The tax is paid on nonbank business loans made by Pennsylvania residents and companies with treasurers based in the state. The tax rate is 4 mills; the amount taxed depends on the loan interest rate.
Cutler, a southern Lancaster County Republican, is prime sponsor of a bill to repeal the tax. The legislation, House Bill 78, cleared the House Finance Committee last week.
The tax is an outdated relic, Cutler said, with the state having abolished a number of similar personal property taxes in the 1980s. It affects only about 7,000 taxpayers, which may explain why it has received little attention.
A home remodeler who uses nonbank financing to support his business called Cutler's attention to the tax.
Repealing it "will encourage a reinvestment in Pennsylvania and allow small businesses to acquire the capital they need to remain solvent," Cutler said in a statement.
The tax brings the state about $15 million a year, according to Michael Wood, research director for the left-leaning Pennsylvania Budget and Policy Center think tank.
Eliminating it could allow companies organized as C corporations to evade the corporate net income tax "by shifting profits to the owners in the form of interest payments on 'loans,'" Wood wrote in a blog post last week.
The 4-mill rate is probably not deterring companies from doing that now, if they want to, Cutler said. Moreover, most Pennsylvania companies are pass-through S corporations, and for them the tax is double taxation, he said.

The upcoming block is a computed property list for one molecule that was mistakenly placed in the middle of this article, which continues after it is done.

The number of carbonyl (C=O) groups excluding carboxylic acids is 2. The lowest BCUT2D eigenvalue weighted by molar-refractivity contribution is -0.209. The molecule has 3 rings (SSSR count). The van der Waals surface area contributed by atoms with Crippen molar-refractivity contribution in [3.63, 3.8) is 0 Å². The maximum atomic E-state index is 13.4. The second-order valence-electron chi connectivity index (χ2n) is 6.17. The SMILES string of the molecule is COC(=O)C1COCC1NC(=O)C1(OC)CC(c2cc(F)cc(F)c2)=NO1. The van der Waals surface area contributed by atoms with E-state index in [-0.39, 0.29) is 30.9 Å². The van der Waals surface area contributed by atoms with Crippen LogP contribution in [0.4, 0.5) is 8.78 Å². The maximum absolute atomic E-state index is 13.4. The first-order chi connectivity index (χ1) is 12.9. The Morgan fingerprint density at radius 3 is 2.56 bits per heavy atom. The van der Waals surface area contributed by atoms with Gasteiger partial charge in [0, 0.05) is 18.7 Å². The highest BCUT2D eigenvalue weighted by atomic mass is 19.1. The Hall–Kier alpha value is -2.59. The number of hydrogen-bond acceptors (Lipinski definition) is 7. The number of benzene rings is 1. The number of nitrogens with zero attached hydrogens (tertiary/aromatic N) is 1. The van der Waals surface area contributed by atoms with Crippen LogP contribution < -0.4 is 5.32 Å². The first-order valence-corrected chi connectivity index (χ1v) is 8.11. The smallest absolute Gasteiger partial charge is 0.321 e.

Small-business owners "often take their paycheck … and plunge it back into their business," said Suzanne Stoltenberg, spokeswoman for the Pennsylvania chapter of the National Federation of Independent Businesses.
Federal law requires small-business owners to pay themselves a salary, which is taxed at the individual income tax rate, Stoltenberg said. If they then have to put money back into the business to pay a vendor or a bill, they shouldn't be subject to a second 4-mill tax, she said.
"In our opinion, it's a matter of fairness," she said.
But Sharon Ward, director of the Pennsylvania Budget and Policy Center, said the typical loan subject to the tax isn't a stopgap, but is in the hundreds of thousands of dollars. Repealing the tax would primarily benefit wealthy companies and individuals, she said.
"We're not talking about mom-and-pop businesses here," she said.
The proposal is part of a pattern of "poking holes in the state's revenue bucket," she said.
Cutler said repeal would be part of a Corbett budget plan that is revenue-neutral overall. The tax is discriminatory because it falls only on loans made by Pennsylvania residents and companies with Pennsylvania treasurers, he said.
"If you can find somebody out of state to lend you the money, you don't pay the tax," he said.